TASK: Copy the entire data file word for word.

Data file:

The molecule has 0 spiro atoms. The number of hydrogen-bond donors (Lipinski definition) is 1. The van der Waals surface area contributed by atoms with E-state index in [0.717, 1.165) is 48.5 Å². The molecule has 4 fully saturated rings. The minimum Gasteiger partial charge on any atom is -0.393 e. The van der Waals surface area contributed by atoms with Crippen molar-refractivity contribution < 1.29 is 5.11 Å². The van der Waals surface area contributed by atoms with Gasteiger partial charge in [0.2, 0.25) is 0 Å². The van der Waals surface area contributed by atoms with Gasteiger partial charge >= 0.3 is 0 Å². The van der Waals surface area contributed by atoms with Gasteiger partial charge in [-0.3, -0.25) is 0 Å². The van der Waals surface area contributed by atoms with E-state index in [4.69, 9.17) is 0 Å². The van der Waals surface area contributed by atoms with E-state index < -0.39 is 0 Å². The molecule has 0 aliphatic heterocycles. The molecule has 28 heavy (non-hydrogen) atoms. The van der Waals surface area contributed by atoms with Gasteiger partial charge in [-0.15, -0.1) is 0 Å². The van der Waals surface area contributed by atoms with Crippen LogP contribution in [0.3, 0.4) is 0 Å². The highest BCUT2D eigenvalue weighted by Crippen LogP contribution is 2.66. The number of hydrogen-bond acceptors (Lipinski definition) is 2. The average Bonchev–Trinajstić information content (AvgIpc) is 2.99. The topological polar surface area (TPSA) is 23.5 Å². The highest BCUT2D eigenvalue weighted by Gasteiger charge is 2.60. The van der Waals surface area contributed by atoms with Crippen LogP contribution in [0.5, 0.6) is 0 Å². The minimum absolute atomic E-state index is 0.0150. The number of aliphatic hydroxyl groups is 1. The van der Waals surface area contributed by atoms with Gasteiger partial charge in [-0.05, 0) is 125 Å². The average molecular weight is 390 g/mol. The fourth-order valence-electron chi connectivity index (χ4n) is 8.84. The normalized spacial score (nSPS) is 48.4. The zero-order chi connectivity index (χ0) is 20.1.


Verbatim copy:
The molecule has 0 spiro atoms. The number of hydrogen-bond donors (Lipinski definition) is 1. The van der Waals surface area contributed by atoms with E-state index in [0.717, 1.165) is 48.5 Å². The molecule has 4 fully saturated rings. The minimum Gasteiger partial charge on any atom is -0.393 e. The van der Waals surface area contributed by atoms with Crippen molar-refractivity contribution < 1.29 is 5.11 Å². The van der Waals surface area contributed by atoms with Gasteiger partial charge in [0.2, 0.25) is 0 Å². The van der Waals surface area contributed by atoms with Gasteiger partial charge >= 0.3 is 0 Å². The van der Waals surface area contributed by atoms with Gasteiger partial charge in [-0.3, -0.25) is 0 Å². The van der Waals surface area contributed by atoms with E-state index in [4.69, 9.17) is 0 Å². The van der Waals surface area contributed by atoms with E-state index < -0.39 is 0 Å². The molecule has 0 aliphatic heterocycles. The molecule has 28 heavy (non-hydrogen) atoms. The van der Waals surface area contributed by atoms with Gasteiger partial charge in [-0.15, -0.1) is 0 Å². The van der Waals surface area contributed by atoms with Crippen LogP contribution in [0.3, 0.4) is 0 Å². The highest BCUT2D eigenvalue weighted by Crippen LogP contribution is 2.66. The number of hydrogen-bond acceptors (Lipinski definition) is 2. The average Bonchev–Trinajstić information content (AvgIpc) is 2.99. The topological polar surface area (TPSA) is 23.5 Å². The highest BCUT2D eigenvalue weighted by Gasteiger charge is 2.60. The van der Waals surface area contributed by atoms with Crippen LogP contribution in [0.5, 0.6) is 0 Å². The minimum absolute atomic E-state index is 0.0150. The number of aliphatic hydroxyl groups is 1. The van der Waals surface area contributed by atoms with Gasteiger partial charge in [-0.05, 0) is 125 Å². The average molecular weight is 390 g/mol. The fourth-order valence-electron chi connectivity index (χ4n) is 8.84. The normalized spacial score (nSPS) is 48.4. The zero-order chi connectivity index (χ0) is 20.1.